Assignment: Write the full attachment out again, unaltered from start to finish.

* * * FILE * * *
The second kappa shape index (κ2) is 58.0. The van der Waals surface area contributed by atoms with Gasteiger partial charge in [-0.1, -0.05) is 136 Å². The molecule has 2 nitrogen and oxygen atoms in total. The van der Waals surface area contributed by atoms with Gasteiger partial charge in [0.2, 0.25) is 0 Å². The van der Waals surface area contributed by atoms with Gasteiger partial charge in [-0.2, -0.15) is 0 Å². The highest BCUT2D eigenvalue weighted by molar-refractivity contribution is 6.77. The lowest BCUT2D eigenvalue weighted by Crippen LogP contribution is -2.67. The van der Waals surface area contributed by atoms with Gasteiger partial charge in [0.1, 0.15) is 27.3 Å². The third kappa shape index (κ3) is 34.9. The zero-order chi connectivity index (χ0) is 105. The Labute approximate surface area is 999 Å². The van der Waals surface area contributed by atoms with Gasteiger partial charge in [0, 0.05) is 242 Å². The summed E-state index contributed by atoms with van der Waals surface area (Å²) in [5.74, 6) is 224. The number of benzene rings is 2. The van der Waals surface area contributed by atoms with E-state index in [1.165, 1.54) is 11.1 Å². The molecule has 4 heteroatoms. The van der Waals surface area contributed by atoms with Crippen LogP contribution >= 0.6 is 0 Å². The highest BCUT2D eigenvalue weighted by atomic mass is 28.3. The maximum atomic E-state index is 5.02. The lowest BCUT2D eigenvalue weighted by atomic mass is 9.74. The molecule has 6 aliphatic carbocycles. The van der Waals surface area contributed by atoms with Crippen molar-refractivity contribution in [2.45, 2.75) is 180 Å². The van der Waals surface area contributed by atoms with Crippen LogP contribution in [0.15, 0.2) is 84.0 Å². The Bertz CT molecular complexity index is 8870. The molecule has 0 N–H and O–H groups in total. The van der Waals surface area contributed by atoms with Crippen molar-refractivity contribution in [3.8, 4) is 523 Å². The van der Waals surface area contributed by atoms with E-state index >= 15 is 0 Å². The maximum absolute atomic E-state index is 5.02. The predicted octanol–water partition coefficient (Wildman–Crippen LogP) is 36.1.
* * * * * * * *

The second kappa shape index (κ2) is 58.0. The van der Waals surface area contributed by atoms with Gasteiger partial charge in [-0.1, -0.05) is 136 Å². The molecule has 2 nitrogen and oxygen atoms in total. The van der Waals surface area contributed by atoms with Gasteiger partial charge in [0.2, 0.25) is 0 Å². The van der Waals surface area contributed by atoms with Gasteiger partial charge in [-0.2, -0.15) is 0 Å². The highest BCUT2D eigenvalue weighted by molar-refractivity contribution is 6.77. The lowest BCUT2D eigenvalue weighted by Crippen LogP contribution is -2.67. The van der Waals surface area contributed by atoms with Gasteiger partial charge in [0.1, 0.15) is 27.3 Å². The third kappa shape index (κ3) is 34.9. The zero-order chi connectivity index (χ0) is 105. The Labute approximate surface area is 999 Å². The van der Waals surface area contributed by atoms with Gasteiger partial charge in [0, 0.05) is 242 Å². The summed E-state index contributed by atoms with van der Waals surface area (Å²) in [5.74, 6) is 224. The number of benzene rings is 2. The van der Waals surface area contributed by atoms with E-state index in [1.165, 1.54) is 11.1 Å². The molecule has 4 heteroatoms. The van der Waals surface area contributed by atoms with Crippen LogP contribution >= 0.6 is 0 Å². The highest BCUT2D eigenvalue weighted by atomic mass is 28.3. The maximum atomic E-state index is 5.02. The lowest BCUT2D eigenvalue weighted by atomic mass is 9.74. The molecule has 6 aliphatic carbocycles. The van der Waals surface area contributed by atoms with Crippen molar-refractivity contribution in [2.45, 2.75) is 180 Å². The van der Waals surface area contributed by atoms with Crippen LogP contribution in [0.15, 0.2) is 84.0 Å². The Bertz CT molecular complexity index is 8870. The molecule has 0 N–H and O–H groups in total. The van der Waals surface area contributed by atoms with Crippen molar-refractivity contribution in [3.8, 4) is 523 Å². The van der Waals surface area contributed by atoms with E-state index >= 15 is 0 Å². The maximum absolute atomic E-state index is 5.02. The predicted octanol–water partition coefficient (Wildman–Crippen LogP) is 36.1.